Thursday, July 9, 2009
Fargo: These boots are made for walkin' . . .
'Fargo' begins with white, emptiness, and cold. A car emerges from the bleak swirl of snow heading towards a bar in Fargo, North Dakota. 'Fargo' begins and ends with starkness.
The story is about a pathetic used-car salesman, Jerry Lundegaard, who devises a "foolproof" scheme to gather the money needed to pay off his debts. He is cheating his customers and expects to get back on the right path after making a business deal that will hopefully get him out of possible bankruptcy. Lundegaard arranges his own wife's kidnapping, so he can share the ransom money (to be paid by her rich father) with the kidnappers. Unfortunately, almost everything that possibly could go wrong does, and does so horrifically.
This is where Marge Gunderson, Chief of Police, enters. She is generous, considerate, sharp as a tack, and in her second trimester of pregnancy. However, she does not let morning sickness and food cravings slow her down in her pursuit of the truth. We get to see all sides of the story from Marge's investigation, to Jerry's sweaty guilt, to the two kidnappers' twisted mission.
The absurdity of life is what the directors were getting at. 'Fargo' is a hard movie to categorize: it could be a black (very black) comedy or even a thriller. The quirky Minnesota accents and strangely lifelike little touches lend it humor, though there are no real jokes or classic comic gags. The entire film is rather distanced from the story and the characters, who have realistically pointless, stupid, and funny conversations.
The other side of the movie is gruesome and dark. Murders arise unexpectedly, and the violence is generally quick but grim. The violence, language (the f-word occurs an uncountable amount of times), and sexuality are what give 'Fargo' its deserved R rating.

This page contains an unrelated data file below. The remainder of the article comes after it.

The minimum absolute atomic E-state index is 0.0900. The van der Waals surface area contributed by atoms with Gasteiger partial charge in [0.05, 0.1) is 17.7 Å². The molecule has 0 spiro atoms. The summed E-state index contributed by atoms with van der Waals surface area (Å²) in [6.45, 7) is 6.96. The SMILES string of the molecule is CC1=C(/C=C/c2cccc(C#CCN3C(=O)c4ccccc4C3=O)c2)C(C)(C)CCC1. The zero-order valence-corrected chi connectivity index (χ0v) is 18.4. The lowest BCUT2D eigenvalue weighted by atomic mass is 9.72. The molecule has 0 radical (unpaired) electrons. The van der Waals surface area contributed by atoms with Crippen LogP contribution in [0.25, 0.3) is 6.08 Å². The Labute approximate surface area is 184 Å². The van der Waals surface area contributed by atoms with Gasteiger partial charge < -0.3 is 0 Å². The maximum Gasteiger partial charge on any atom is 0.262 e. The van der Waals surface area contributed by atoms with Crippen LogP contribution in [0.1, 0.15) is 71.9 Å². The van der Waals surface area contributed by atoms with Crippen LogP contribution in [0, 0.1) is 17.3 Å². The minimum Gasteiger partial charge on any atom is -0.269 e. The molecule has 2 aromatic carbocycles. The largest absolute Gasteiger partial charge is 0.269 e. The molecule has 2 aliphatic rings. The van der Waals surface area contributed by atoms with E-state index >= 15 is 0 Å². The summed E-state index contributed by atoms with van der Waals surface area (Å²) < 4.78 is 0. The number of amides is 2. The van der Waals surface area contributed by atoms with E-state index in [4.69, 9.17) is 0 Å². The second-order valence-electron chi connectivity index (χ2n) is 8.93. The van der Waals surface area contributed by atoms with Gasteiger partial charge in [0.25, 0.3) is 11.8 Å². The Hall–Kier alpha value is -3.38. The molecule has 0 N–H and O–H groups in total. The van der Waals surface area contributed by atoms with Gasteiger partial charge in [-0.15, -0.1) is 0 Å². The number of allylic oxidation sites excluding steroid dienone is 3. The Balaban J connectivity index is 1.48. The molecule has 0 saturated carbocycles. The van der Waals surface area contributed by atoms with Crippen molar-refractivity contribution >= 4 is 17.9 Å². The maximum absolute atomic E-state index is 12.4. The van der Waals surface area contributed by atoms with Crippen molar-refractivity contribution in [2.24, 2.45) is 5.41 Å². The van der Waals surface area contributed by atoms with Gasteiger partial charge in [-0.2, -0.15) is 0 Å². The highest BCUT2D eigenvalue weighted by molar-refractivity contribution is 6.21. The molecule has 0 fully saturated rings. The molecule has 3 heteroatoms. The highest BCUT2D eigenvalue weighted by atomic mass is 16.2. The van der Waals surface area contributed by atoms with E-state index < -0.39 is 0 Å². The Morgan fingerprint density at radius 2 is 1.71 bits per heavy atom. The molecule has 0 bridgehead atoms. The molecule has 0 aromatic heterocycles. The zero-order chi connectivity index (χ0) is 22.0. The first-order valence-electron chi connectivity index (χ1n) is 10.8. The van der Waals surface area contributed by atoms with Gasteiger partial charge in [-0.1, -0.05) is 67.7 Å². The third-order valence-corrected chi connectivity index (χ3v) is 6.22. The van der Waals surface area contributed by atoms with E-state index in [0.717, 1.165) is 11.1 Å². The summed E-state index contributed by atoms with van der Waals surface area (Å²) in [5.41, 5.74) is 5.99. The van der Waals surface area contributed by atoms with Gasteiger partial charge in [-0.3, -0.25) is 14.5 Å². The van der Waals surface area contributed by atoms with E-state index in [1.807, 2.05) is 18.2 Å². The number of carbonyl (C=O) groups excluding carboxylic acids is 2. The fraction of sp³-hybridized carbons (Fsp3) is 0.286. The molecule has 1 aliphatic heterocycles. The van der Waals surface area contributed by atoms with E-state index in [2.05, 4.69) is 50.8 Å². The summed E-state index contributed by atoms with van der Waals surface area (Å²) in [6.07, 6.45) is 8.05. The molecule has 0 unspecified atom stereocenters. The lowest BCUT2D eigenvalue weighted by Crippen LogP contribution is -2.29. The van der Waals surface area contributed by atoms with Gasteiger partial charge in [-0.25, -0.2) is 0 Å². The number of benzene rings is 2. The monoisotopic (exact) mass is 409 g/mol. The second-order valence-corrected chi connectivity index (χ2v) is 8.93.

The acting is excellent and profoundly understated. Characters are neither stylized nor implausibly smart and are quite believable. Frances McDormand plays the intrepid Marge Gunderson, one of the strangest detectives ever to grace the screen. She is considerate and intelligent, though not impossibly so. It is wonderful to see such a great role model, nearly flawless in her funny way, chase down the killers. McDormand gives warmth to her role and makes Gunderson a thoroughly lovable character.
Loser Jerry Lundegaard is played deftly by William H. Macy. We identify with his excruciating financial problems, and almost feel sorry for him. What keeps him from being completely pitiable is his stupidity and selfishness. On the selfish side, he is willing to put his wife in danger for money, and on the stupid side, he doesn't believe her life is in danger. Macy is not afraid to be the nervous, squealing pig that Lundegaard is.
The two kidnappers are Carl Showalter and Gaear Grimsrud, played by Steve Buscemi and Peter Stormare, respectively. Showalter is the crude and talkative "funny looking" little guy, who is greedy and foolish beyond belief. Grimsrud is the quiet hulk with ice in his veins. He is the silent psychopath who seems completely detached from the world and any emotions (well, unless it comes to soap operas). Together, the two really get on each others' nerves and provide some of the funniest scenes.
'Fargo' is one of the strangest and best movies I have ever seen. The cinematography, acting, and plot come together to make a brilliant movie. Its unremarkable aspect is what makes it so remarkable. Don't ask why the directors put something in. This movie breaks almost every single convention without blinking an eye. There are ironic contrasts and similarities, between the dramatic music and what is occurring on screen, and the blank landscape and the characters. The violence is somehow graphic and genuine, though not much is usually shown: 'Fargo' is an offbeat and dour masterpiece.